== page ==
WASHINGTON – In what a Senate committee chairman called “the broadest indictment of a federal agency that I’ve heard,” testimony before Congress on Wednesday revealed widespread security failures in the nation’s federal facilities – including an inability to detect materials used in explosive devices.
Government Accountability Office investigators carrying liquid bomb-making materials passed undetected through security checkpoints monitored by guards for the Federal Protection Service, which serve nearly 9,000 federal facilities throughout the country. Investigators then assembled bomb components in restrooms, though in low concentrations so they would not explode, and walked freely around the facilities while carrying the devices in briefcases, according to preliminary findings of a GAO study released Wednesday.
In some cases, bathrooms were locked, but building employees allowed investigators to enter.
The GAO said the devices were made of a liquid explosive and a low-yield detonator, which could be purchased at local stores or over the Internet for less than $150.
Investigators placed their briefcases on the conveyor belts, but the guards and X-ray machines failed to detect anything suspicious. At three of the 10 security checkpoints, guards were not looking at the X-ray screens as the bomb-making materials passed through the machine. Only one guard at one of the checkpoints questioned an item in the briefcase.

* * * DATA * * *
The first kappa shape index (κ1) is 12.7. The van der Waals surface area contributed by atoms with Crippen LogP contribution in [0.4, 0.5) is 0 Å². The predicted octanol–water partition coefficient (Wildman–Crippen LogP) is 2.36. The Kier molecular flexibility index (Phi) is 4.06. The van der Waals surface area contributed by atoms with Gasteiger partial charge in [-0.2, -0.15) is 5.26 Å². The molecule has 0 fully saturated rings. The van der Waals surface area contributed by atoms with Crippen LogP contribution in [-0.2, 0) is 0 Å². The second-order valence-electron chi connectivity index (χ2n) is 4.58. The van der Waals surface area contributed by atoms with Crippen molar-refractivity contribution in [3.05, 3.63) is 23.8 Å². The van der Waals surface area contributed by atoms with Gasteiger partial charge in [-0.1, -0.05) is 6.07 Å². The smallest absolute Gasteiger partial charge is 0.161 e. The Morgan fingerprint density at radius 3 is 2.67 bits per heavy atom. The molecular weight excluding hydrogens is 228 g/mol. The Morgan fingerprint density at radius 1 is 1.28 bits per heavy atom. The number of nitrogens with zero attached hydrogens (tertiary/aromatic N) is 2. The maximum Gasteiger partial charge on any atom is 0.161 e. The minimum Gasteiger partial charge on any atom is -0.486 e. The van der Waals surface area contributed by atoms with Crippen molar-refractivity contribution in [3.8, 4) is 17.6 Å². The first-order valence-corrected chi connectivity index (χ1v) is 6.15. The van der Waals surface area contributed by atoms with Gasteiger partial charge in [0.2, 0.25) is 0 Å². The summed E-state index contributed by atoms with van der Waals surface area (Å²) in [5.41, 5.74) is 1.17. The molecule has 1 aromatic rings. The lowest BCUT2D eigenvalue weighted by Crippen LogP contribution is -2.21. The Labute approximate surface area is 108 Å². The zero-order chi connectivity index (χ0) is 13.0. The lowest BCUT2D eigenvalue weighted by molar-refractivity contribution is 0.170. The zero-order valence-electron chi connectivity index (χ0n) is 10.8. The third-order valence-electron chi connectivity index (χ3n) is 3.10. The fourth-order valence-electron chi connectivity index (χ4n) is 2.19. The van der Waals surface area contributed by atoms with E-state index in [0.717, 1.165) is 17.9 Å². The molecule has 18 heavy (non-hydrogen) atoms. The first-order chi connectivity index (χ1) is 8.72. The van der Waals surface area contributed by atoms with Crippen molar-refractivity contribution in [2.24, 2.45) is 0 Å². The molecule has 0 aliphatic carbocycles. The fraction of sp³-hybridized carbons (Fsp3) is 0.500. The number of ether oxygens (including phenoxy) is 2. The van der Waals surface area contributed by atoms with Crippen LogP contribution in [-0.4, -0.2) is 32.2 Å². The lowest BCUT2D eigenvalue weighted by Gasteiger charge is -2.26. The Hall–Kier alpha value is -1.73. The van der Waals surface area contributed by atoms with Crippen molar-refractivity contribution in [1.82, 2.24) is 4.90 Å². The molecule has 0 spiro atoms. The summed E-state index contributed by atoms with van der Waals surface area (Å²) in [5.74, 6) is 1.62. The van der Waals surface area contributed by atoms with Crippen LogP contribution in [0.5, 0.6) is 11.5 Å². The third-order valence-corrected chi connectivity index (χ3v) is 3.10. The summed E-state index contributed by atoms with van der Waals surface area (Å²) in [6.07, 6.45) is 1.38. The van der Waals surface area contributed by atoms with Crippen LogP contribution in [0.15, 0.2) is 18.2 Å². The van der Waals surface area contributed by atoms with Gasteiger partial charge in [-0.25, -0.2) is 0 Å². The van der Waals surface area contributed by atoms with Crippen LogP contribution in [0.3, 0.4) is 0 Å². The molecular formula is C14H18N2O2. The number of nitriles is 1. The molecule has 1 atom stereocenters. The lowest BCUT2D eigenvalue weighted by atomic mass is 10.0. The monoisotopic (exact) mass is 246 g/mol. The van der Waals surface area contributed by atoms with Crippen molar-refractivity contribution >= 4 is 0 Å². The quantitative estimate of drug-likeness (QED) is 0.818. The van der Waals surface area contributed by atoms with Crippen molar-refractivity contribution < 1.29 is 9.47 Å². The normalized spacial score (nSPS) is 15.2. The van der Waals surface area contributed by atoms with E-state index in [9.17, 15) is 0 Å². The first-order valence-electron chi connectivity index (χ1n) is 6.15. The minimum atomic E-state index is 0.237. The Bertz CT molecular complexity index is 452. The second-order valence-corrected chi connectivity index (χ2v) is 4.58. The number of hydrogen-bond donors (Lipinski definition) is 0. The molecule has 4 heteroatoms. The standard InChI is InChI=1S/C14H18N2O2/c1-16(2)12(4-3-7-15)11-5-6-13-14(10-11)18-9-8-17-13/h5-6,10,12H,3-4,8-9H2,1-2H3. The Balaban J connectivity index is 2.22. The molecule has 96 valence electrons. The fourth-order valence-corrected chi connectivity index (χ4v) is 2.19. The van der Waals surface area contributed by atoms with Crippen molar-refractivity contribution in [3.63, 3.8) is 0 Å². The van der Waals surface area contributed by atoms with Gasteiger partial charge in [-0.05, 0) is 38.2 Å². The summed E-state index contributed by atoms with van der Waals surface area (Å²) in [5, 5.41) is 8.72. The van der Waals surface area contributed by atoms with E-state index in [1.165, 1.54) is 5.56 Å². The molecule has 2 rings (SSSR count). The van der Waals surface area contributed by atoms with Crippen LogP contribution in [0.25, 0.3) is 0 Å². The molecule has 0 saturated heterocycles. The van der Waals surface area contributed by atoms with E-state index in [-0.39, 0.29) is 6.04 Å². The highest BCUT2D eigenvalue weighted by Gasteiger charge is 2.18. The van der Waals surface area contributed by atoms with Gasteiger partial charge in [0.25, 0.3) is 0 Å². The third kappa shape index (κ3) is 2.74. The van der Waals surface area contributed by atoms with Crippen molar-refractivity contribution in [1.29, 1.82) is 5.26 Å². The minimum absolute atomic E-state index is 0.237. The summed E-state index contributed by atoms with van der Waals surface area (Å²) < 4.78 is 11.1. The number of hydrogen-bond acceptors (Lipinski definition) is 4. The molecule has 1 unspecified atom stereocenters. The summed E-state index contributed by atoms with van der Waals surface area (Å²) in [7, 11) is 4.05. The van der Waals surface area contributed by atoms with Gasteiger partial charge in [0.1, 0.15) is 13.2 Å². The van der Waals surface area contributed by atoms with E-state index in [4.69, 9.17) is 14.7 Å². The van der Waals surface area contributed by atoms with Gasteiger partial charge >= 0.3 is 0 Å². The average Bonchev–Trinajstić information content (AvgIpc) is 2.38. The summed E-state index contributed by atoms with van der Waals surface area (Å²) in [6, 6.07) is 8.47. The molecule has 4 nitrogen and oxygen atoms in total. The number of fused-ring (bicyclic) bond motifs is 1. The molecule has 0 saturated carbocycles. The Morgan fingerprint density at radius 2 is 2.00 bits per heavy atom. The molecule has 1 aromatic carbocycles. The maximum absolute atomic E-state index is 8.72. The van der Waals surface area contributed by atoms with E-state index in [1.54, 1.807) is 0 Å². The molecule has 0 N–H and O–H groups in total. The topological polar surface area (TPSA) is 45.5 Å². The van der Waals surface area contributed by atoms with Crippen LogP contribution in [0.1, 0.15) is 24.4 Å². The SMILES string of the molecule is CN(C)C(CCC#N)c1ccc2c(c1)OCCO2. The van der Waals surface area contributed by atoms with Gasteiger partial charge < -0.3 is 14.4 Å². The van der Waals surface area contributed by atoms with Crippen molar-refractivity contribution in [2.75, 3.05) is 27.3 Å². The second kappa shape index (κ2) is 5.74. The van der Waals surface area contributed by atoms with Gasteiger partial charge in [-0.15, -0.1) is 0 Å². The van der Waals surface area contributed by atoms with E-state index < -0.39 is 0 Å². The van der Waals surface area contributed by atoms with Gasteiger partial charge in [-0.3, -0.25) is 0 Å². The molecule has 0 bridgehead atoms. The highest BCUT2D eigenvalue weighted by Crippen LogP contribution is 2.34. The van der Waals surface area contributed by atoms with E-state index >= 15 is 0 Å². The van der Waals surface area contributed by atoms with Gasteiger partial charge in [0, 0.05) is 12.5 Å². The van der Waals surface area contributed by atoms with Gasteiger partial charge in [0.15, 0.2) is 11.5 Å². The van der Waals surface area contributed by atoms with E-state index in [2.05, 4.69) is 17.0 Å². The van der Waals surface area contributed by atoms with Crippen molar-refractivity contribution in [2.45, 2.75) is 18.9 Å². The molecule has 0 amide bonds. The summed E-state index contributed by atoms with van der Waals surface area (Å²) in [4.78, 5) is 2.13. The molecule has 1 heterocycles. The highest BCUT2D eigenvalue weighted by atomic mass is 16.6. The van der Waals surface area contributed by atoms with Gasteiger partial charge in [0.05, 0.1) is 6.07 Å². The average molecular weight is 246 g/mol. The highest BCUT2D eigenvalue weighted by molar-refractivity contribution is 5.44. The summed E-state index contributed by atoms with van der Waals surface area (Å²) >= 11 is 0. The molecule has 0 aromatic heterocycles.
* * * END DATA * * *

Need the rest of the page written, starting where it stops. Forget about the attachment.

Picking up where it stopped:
The tests were carried out at 10 facilities within four cities in major metropolitan areas. Eight of the buildings were government-owned, and they included the district offices of a U.S. senator and a U.S. representative, as well as agencies such as the Department of Homeland Security (of which the FPS is a part) and the State and Justice departments. All tests were conducted during April and May of this year.
The Senate Committee on Homeland Security and Governmental Affairs, chaired by Sen. Joe Lieberman, I-Conn., called the hearing after learning of the GAO’s initial findings. Gary Schenkel, the FPS’ director, accepted responsibility for the findings but addressed challenges his agency has experienced since he arrived in 2007, including its budget constraints. In response to the GAO findings, he said the FPS needed to be “much more involved” in “standardizing” the agency and its training procedures in all 50 states.